Montage of sequences from Carmen (Carlos Saura, 1983). You can read more about this film (one of FSFF's absolute favourites!) in Marisa Zanotti's article 'When Dance is Imagined In Cinema: Disclosure in Dance Practice'. The article also examines Chantal Akerman’s documentary Un Jour Pina a Demandé (1983), about spending five weeks with Pina Bausch’s company.
Another lucky (unchoreographed) find by Film Studies For Free today. Looking for something else entirely, FSFF pirouetted (tripped) over the following, rather wonderful, online and openly accessible item: the first issue of the International Journal of Screendance. The superb contents of the issue are described in detail and linked to below.
A new issue of IJS is just about due out now, according to the website, so FSFF will let you know about that just as soon as it can.
This first issue of The International Journal of Screendance is dedicated to the proposal that screendance has not yet been invented. This is an appropriation of film theorist Andre Bazin’s suggestion, in The Myth of Total Cinema (1946), that the reality of cinema had not yet embodied the ideal of cinema. Bazin’s writing had been discussed in the first seminar of the International Screendance Network, together with Professor Ian Christie (Birkbeck College, University of London), who had given the 2006 Slade Lectures under the title “Cinema has Not Yet Been Invented.” The proposition that screendance has not yet been invented is intended as an incitement to the community to think about the art form in new ways, both critical and theoretical, and this journal aims to create a forum to sustain the debate.
A number of themes emerge in this first issue. The presence of Maya Deren is felt in a number of articles, as are ideas about genre, criticality, authorship, disability, performance, and the phenomenology of screendance itself. Chirstinn Whyte looks at amateurism and idea of “professionalism” in “The Evolution of the ‘A’ word: Changing Notions of Professional Practice in Avant-Garde Film and Contemporary Screendance.” Gravity is explored from differing perspectives in two essays: Ann Cooper Albright rethinks the act of falling on screen as an instant in which new meaning can arise while Harmony Bench filters twentieth-century, modern and postmodern, dance techniques’ shared faith in gravity and weight through a digital and electronic lens. Sarah Whatley raises questions about the portrayal of dance and disability on screen, and Argentine critic Susanna Temperley (in Spanish with English translation) addresses the role of the critic in screendance in“Perplexed Writing”, while Kyra Norman explores ideas around the body, perception, and place in site- based screendance. Claudia Kappenberg reviews notions of originality and authorship in “The Logic of the Copy”, and Douglas Rosenberg proposes theories about genre and the diasporic nature of screendance.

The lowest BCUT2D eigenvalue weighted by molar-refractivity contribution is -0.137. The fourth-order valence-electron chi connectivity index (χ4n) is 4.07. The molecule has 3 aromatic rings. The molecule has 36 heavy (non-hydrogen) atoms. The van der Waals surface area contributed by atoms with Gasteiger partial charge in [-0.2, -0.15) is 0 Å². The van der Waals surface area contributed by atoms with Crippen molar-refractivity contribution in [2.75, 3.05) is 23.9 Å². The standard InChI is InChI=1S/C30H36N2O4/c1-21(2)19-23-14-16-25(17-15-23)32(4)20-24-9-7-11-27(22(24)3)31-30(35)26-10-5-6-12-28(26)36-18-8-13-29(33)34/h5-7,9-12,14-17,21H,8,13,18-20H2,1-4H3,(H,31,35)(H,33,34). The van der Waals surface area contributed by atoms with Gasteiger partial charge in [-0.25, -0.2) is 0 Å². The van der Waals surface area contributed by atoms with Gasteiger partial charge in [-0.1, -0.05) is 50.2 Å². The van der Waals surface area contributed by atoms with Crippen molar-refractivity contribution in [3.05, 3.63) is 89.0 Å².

In addition to in-depth discussion and theorization of particular aspects of screen- dance practices, each issue will include interviews and reflective writing by practitioners in the field. In this issue, we publish a transcribed interview with BBC dance for television producer Bob Lockyer. In an effort to reacquaint readers with out of print or hard to find extant articles, we will be including such texts in forthcoming issues, and we begin by re-printing a paper by film theorist and philosopher Noël Carroll entitled “Toward a Definition of Moving Picture-Dance.” The paper was originally presented at the Dance for Camera Symposium in 2000 at the University of Wisconsin–Madison. In the paper and talk, Carroll, who has been writing about movement on screen since the 1970s, lays out an argument for a definition of the field in order to, as he states, “compare and contrast the various categorizations in play and to develop dialectically from them a comprehensive framework that makes sense of our practices and that resonates with our intuitions about its compass” (2, this issue).
International Journal of Screendance
Vol 1, No 1 (2010): Screendance Has Not Yet Been Invented
Table of Contents
Vol.1, Issue 1 [PDF of Full Issue]
- Screendance: The Practice in Print by Douglas Rosenberg and Claudia Kappenberg
- The Evolution of the ‘A’ Word: Changing Notions of Professional Practice in Avant-garde Film and Contemporary Screendance by Chirstinn Whyte
- In and Out of Place: Site-based Screendance by Kyra Norman
- FALLING...on screen by Ann Cooper Albright
- The Logic of the Copy, from Appropriation to Choreography by Claudia Kappenberg
- The Spectacle of Difference: Dance and Disability on Screen by Sarah Whatley
- Excavating Genres by Douglas Rosenberg
- Perplexed Writing: Towards a Possible Encounter between Criticism and Videodance by Susana Temperley [also in Spanish]
- When Dance is Imagined In Cinema: Disclosure in Dance Practice by Marisa Zanotti
- Bob Lockyer by Douglas Rosenberg
- Cutting Rhythms: Shaping the Film Edit By Karen Pearlman Review by Cari Ann Shim Sham*
Toward a Definition of Moving-Picture Dance by Noël Carroll